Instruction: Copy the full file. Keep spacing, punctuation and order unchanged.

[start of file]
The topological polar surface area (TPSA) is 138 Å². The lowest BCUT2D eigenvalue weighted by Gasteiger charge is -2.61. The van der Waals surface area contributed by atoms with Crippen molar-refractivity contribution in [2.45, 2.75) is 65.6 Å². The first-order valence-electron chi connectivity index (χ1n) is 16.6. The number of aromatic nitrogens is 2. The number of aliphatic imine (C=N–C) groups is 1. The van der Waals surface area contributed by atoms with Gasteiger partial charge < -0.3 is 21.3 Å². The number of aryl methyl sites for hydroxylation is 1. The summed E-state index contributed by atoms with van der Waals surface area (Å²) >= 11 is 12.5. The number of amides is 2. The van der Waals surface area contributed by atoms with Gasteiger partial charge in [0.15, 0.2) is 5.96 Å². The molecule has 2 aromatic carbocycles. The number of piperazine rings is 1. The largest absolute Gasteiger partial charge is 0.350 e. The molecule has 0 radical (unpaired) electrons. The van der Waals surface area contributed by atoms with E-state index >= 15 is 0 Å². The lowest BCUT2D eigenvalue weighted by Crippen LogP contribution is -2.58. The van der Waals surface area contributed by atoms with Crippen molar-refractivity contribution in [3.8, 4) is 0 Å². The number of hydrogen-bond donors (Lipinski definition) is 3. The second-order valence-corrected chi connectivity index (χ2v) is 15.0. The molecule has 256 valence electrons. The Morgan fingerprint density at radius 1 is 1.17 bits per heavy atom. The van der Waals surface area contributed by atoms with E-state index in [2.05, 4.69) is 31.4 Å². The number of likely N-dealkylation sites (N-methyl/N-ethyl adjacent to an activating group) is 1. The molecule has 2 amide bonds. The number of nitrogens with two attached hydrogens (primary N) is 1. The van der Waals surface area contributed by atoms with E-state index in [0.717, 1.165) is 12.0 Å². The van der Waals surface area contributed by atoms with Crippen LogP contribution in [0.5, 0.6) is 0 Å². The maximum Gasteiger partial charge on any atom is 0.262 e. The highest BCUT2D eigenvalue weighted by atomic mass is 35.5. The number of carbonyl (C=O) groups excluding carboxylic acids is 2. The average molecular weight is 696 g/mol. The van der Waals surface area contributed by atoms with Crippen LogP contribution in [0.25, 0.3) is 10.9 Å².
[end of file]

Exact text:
The topological polar surface area (TPSA) is 138 Å². The lowest BCUT2D eigenvalue weighted by Gasteiger charge is -2.61. The van der Waals surface area contributed by atoms with Crippen molar-refractivity contribution in [2.45, 2.75) is 65.6 Å². The first-order valence-electron chi connectivity index (χ1n) is 16.6. The number of aromatic nitrogens is 2. The number of aliphatic imine (C=N–C) groups is 1. The van der Waals surface area contributed by atoms with Gasteiger partial charge < -0.3 is 21.3 Å². The number of aryl methyl sites for hydroxylation is 1. The summed E-state index contributed by atoms with van der Waals surface area (Å²) >= 11 is 12.5. The number of amides is 2. The van der Waals surface area contributed by atoms with Gasteiger partial charge in [0.15, 0.2) is 5.96 Å². The molecule has 2 aromatic carbocycles. The number of piperazine rings is 1. The largest absolute Gasteiger partial charge is 0.350 e. The molecule has 0 radical (unpaired) electrons. The van der Waals surface area contributed by atoms with E-state index >= 15 is 0 Å². The lowest BCUT2D eigenvalue weighted by Crippen LogP contribution is -2.58. The van der Waals surface area contributed by atoms with Crippen molar-refractivity contribution in [3.8, 4) is 0 Å². The number of hydrogen-bond donors (Lipinski definition) is 3. The second-order valence-corrected chi connectivity index (χ2v) is 15.0. The molecule has 256 valence electrons. The Morgan fingerprint density at radius 1 is 1.17 bits per heavy atom. The van der Waals surface area contributed by atoms with E-state index in [2.05, 4.69) is 31.4 Å². The number of likely N-dealkylation sites (N-methyl/N-ethyl adjacent to an activating group) is 1. The molecule has 2 amide bonds. The number of nitrogens with two attached hydrogens (primary N) is 1. The van der Waals surface area contributed by atoms with E-state index in [0.717, 1.165) is 12.0 Å². The van der Waals surface area contributed by atoms with Crippen LogP contribution in [0.5, 0.6) is 0 Å². The maximum Gasteiger partial charge on any atom is 0.262 e. The highest BCUT2D eigenvalue weighted by atomic mass is 35.5. The number of carbonyl (C=O) groups excluding carboxylic acids is 2. The average molecular weight is 696 g/mol. The van der Waals surface area contributed by atoms with Crippen LogP contribution in [0.25, 0.3) is 10.9 Å².